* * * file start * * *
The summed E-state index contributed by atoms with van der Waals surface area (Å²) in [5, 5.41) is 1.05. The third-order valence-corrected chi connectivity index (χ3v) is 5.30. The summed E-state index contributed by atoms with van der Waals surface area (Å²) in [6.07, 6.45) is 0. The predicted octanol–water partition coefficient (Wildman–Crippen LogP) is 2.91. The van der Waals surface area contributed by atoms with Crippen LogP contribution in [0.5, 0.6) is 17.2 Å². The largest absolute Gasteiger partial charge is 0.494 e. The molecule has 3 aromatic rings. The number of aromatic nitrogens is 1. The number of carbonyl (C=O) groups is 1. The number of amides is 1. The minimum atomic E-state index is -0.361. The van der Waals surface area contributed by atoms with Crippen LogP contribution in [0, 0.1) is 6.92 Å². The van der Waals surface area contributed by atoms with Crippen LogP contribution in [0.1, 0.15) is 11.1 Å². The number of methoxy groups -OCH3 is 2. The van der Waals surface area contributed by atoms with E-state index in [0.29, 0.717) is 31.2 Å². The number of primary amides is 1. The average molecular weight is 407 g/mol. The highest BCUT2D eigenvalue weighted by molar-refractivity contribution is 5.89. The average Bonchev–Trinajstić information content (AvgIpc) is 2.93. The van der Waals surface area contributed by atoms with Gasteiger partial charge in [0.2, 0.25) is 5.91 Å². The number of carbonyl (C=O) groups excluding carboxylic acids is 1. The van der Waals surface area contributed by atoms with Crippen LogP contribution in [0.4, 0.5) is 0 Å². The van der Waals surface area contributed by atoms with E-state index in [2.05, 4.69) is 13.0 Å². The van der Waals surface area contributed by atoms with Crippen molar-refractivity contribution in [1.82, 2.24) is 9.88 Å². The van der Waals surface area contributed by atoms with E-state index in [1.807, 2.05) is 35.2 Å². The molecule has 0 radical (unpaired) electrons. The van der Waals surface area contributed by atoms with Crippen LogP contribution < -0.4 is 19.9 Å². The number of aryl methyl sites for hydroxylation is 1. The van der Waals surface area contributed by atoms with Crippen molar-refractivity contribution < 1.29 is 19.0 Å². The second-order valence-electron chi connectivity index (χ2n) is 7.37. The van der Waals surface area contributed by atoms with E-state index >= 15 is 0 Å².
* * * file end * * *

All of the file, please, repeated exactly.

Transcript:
The summed E-state index contributed by atoms with van der Waals surface area (Å²) in [5, 5.41) is 1.05. The third-order valence-corrected chi connectivity index (χ3v) is 5.30. The summed E-state index contributed by atoms with van der Waals surface area (Å²) in [6.07, 6.45) is 0. The predicted octanol–water partition coefficient (Wildman–Crippen LogP) is 2.91. The van der Waals surface area contributed by atoms with Crippen LogP contribution in [0.5, 0.6) is 17.2 Å². The largest absolute Gasteiger partial charge is 0.494 e. The molecule has 3 aromatic rings. The number of aromatic nitrogens is 1. The number of carbonyl (C=O) groups is 1. The number of amides is 1. The minimum atomic E-state index is -0.361. The van der Waals surface area contributed by atoms with Crippen LogP contribution in [0, 0.1) is 6.92 Å². The van der Waals surface area contributed by atoms with Crippen LogP contribution in [0.1, 0.15) is 11.1 Å². The number of methoxy groups -OCH3 is 2. The van der Waals surface area contributed by atoms with E-state index in [0.29, 0.717) is 31.2 Å². The number of primary amides is 1. The average molecular weight is 407 g/mol. The highest BCUT2D eigenvalue weighted by molar-refractivity contribution is 5.89. The average Bonchev–Trinajstić information content (AvgIpc) is 2.93. The van der Waals surface area contributed by atoms with Gasteiger partial charge in [0.2, 0.25) is 5.91 Å². The number of carbonyl (C=O) groups excluding carboxylic acids is 1. The van der Waals surface area contributed by atoms with Crippen LogP contribution in [0.4, 0.5) is 0 Å². The van der Waals surface area contributed by atoms with E-state index in [2.05, 4.69) is 13.0 Å². The van der Waals surface area contributed by atoms with Crippen molar-refractivity contribution in [1.82, 2.24) is 9.88 Å². The van der Waals surface area contributed by atoms with E-state index in [1.807, 2.05) is 35.2 Å². The molecule has 0 radical (unpaired) electrons. The van der Waals surface area contributed by atoms with Crippen LogP contribution < -0.4 is 19.9 Å². The number of aryl methyl sites for hydroxylation is 1. The van der Waals surface area contributed by atoms with Crippen molar-refractivity contribution < 1.29 is 19.0 Å². The second-order valence-electron chi connectivity index (χ2n) is 7.37. The van der Waals surface area contributed by atoms with E-state index >= 15 is 0 Å².